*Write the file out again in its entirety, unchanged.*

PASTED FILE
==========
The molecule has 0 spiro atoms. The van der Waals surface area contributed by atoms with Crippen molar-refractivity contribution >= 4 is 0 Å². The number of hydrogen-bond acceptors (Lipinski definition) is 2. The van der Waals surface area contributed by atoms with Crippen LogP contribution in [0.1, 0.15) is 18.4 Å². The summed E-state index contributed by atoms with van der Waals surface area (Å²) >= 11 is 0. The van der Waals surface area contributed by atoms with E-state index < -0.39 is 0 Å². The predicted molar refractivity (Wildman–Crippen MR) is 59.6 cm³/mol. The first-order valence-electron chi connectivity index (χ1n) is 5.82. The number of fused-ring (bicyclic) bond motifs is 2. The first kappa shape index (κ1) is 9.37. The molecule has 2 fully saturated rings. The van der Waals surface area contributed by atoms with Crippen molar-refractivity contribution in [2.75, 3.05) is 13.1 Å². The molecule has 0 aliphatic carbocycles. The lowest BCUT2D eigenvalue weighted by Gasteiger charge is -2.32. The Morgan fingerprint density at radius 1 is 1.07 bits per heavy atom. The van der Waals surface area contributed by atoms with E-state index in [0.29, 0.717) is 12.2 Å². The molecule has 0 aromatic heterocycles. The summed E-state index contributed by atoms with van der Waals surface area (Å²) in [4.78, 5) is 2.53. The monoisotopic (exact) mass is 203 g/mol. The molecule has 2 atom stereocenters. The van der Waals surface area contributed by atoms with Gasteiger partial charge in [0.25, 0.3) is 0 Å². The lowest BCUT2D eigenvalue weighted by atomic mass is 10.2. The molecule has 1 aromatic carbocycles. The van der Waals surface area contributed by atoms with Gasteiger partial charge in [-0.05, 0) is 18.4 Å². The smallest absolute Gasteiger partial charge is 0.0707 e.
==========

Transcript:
The molecule has 0 spiro atoms. The van der Waals surface area contributed by atoms with Crippen molar-refractivity contribution >= 4 is 0 Å². The number of hydrogen-bond acceptors (Lipinski definition) is 2. The van der Waals surface area contributed by atoms with Crippen LogP contribution in [0.1, 0.15) is 18.4 Å². The summed E-state index contributed by atoms with van der Waals surface area (Å²) >= 11 is 0. The van der Waals surface area contributed by atoms with E-state index < -0.39 is 0 Å². The predicted molar refractivity (Wildman–Crippen MR) is 59.6 cm³/mol. The first-order valence-electron chi connectivity index (χ1n) is 5.82. The number of fused-ring (bicyclic) bond motifs is 2. The first kappa shape index (κ1) is 9.37. The molecule has 2 fully saturated rings. The van der Waals surface area contributed by atoms with Crippen molar-refractivity contribution in [2.75, 3.05) is 13.1 Å². The molecule has 0 aliphatic carbocycles. The lowest BCUT2D eigenvalue weighted by Gasteiger charge is -2.32. The Morgan fingerprint density at radius 1 is 1.07 bits per heavy atom. The van der Waals surface area contributed by atoms with E-state index in [0.29, 0.717) is 12.2 Å². The molecule has 0 aromatic heterocycles. The summed E-state index contributed by atoms with van der Waals surface area (Å²) in [4.78, 5) is 2.53. The monoisotopic (exact) mass is 203 g/mol. The molecule has 2 atom stereocenters. The van der Waals surface area contributed by atoms with Gasteiger partial charge in [0.25, 0.3) is 0 Å². The lowest BCUT2D eigenvalue weighted by atomic mass is 10.2. The molecule has 1 aromatic carbocycles. The van der Waals surface area contributed by atoms with Gasteiger partial charge in [-0.05, 0) is 18.4 Å². The smallest absolute Gasteiger partial charge is 0.0707 e.